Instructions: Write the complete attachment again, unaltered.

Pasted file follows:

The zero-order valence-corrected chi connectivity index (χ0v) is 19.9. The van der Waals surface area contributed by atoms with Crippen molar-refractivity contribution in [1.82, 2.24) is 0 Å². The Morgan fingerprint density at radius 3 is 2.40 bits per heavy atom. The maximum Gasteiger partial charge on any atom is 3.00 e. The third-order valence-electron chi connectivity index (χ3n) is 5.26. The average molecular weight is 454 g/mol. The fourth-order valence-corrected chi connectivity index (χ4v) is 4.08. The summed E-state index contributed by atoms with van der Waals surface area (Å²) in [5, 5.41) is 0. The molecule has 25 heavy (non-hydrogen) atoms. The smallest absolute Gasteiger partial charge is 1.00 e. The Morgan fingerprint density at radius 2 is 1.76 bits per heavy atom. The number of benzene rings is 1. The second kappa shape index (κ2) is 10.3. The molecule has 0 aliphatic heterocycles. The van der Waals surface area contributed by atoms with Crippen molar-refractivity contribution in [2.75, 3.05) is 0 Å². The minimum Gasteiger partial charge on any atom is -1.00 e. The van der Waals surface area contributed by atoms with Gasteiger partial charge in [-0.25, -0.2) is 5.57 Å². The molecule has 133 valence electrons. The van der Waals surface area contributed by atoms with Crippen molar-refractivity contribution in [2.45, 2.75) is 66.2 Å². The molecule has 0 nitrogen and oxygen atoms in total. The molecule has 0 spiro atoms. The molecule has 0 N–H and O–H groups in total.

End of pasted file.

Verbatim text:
The zero-order valence-corrected chi connectivity index (χ0v) is 19.9. The van der Waals surface area contributed by atoms with Crippen molar-refractivity contribution in [1.82, 2.24) is 0 Å². The Morgan fingerprint density at radius 3 is 2.40 bits per heavy atom. The maximum Gasteiger partial charge on any atom is 3.00 e. The third-order valence-electron chi connectivity index (χ3n) is 5.26. The average molecular weight is 454 g/mol. The fourth-order valence-corrected chi connectivity index (χ4v) is 4.08. The summed E-state index contributed by atoms with van der Waals surface area (Å²) in [5, 5.41) is 0. The molecule has 25 heavy (non-hydrogen) atoms. The smallest absolute Gasteiger partial charge is 1.00 e. The Morgan fingerprint density at radius 2 is 1.76 bits per heavy atom. The number of benzene rings is 1. The second kappa shape index (κ2) is 10.3. The molecule has 0 aliphatic heterocycles. The van der Waals surface area contributed by atoms with Crippen molar-refractivity contribution in [2.75, 3.05) is 0 Å². The minimum Gasteiger partial charge on any atom is -1.00 e. The van der Waals surface area contributed by atoms with Gasteiger partial charge in [-0.25, -0.2) is 5.57 Å². The molecule has 133 valence electrons. The van der Waals surface area contributed by atoms with Crippen molar-refractivity contribution in [2.45, 2.75) is 66.2 Å². The molecule has 0 nitrogen and oxygen atoms in total. The molecule has 0 spiro atoms. The molecule has 0 N–H and O–H groups in total.